I have launched a new public legal education panel formed of leading organisations that promote the importance of teaching people about the law and their basic civil and criminal rights. As part of that, I am able to work closely with those involved in PLE, supporting initiatives to increase its profile and to reach more members of the public.
I commend my hon. Friend for his interest in this subject and his passion for spreading opportunity in his constituency. My advice to him and to legal practitioners in the Walsall and Bloxwich area is that they should get into and work with our schools and take part in “lawyers in schools” sessions, which not only help to deliver PLE, but inspire young people into a future legal career.
The hon. Lady makes a pertinent point. She will know that the Attorney General and I launched a review late last year ahead of some of the latest stories that have hit the headlines about the importance of disclosure. It has been a long-term issue, involving both the CPS and, notably, the police, but we are working closely to update and revise the guidelines to tackle the issues with which she and I are very familiar.
In Scotland, public legal education begins at school, because human rights are part of the curriculum for excellence, and the Joint Committee on Human Rights recently heard evidence that that is part of the reason for Scotland’s more positive public discourse about human rights. Has the Solicitor General had any discussions with his counterparts in the Department for Education about emulating Scotland’s education example south of the border?
Once again, I am grateful to the hon. and learned Lady for raising an interesting dimension. I have not had those conversations, but I certainly want to. The curriculum in England and Wales—England in particular—already includes citizenship, of which PLE can be a part, but I will take on board her observations. I am grateful.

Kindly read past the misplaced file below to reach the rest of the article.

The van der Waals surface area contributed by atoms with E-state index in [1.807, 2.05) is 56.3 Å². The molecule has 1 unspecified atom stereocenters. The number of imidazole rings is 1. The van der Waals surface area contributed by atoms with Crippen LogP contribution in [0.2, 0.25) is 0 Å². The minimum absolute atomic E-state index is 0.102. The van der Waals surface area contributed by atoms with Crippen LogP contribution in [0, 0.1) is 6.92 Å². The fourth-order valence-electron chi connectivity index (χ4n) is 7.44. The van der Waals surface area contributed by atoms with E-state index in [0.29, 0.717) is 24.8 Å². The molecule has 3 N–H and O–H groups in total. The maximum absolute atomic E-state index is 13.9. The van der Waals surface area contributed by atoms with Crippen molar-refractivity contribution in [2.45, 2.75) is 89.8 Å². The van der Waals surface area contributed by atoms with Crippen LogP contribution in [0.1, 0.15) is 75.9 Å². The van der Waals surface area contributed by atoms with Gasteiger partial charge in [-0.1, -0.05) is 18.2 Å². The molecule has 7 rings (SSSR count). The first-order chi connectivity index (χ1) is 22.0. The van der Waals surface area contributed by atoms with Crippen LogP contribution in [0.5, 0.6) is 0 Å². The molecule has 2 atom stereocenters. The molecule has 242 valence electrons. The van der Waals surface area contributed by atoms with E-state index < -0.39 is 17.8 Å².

Public legal education is important for confidence in our criminal justice system, but failures in disclosure clearly undermine that confidence. Of the 3,637 cases that have been reviewed, disclosure concerns have been found in 47. How confident is the Solicitor General that there are not disclosure concerns in tens of further cases?
With respect, work has already exposed several deficiencies, but it would be an idle claim for me to suggest that that would be the sum total of it, because we are looking at a particular type of offence. My department and the Attorney General’s Office have been ahead of the curve on this, and it has been our priority for some time to tackle what I and the Attorney General understand from our days at the criminal Bar as a long-term issue.
The Solicitor General talks about being ahead of the curve but, of course, there were warnings about disclosure two years ago. In July 2017, the “Making it Fair” report by the CPS inspectorate and Her Majesty’s inspectorate of constabulary found that police scheduling was “routinely poor” and that there were failures to manage ongoing disclosure. Although I appreciate that action is being taken, is it not time that action was absolutely urgent?
We do appreciate the urgency, and I am grateful to the hon. Gentleman for referring to that important inspectorate report. I remind him that the Attorney General and I asked the inspectorates to undertake that work, which has allowed a clear evidential basis for action to be taken now. It is urgent and we are getting on with it.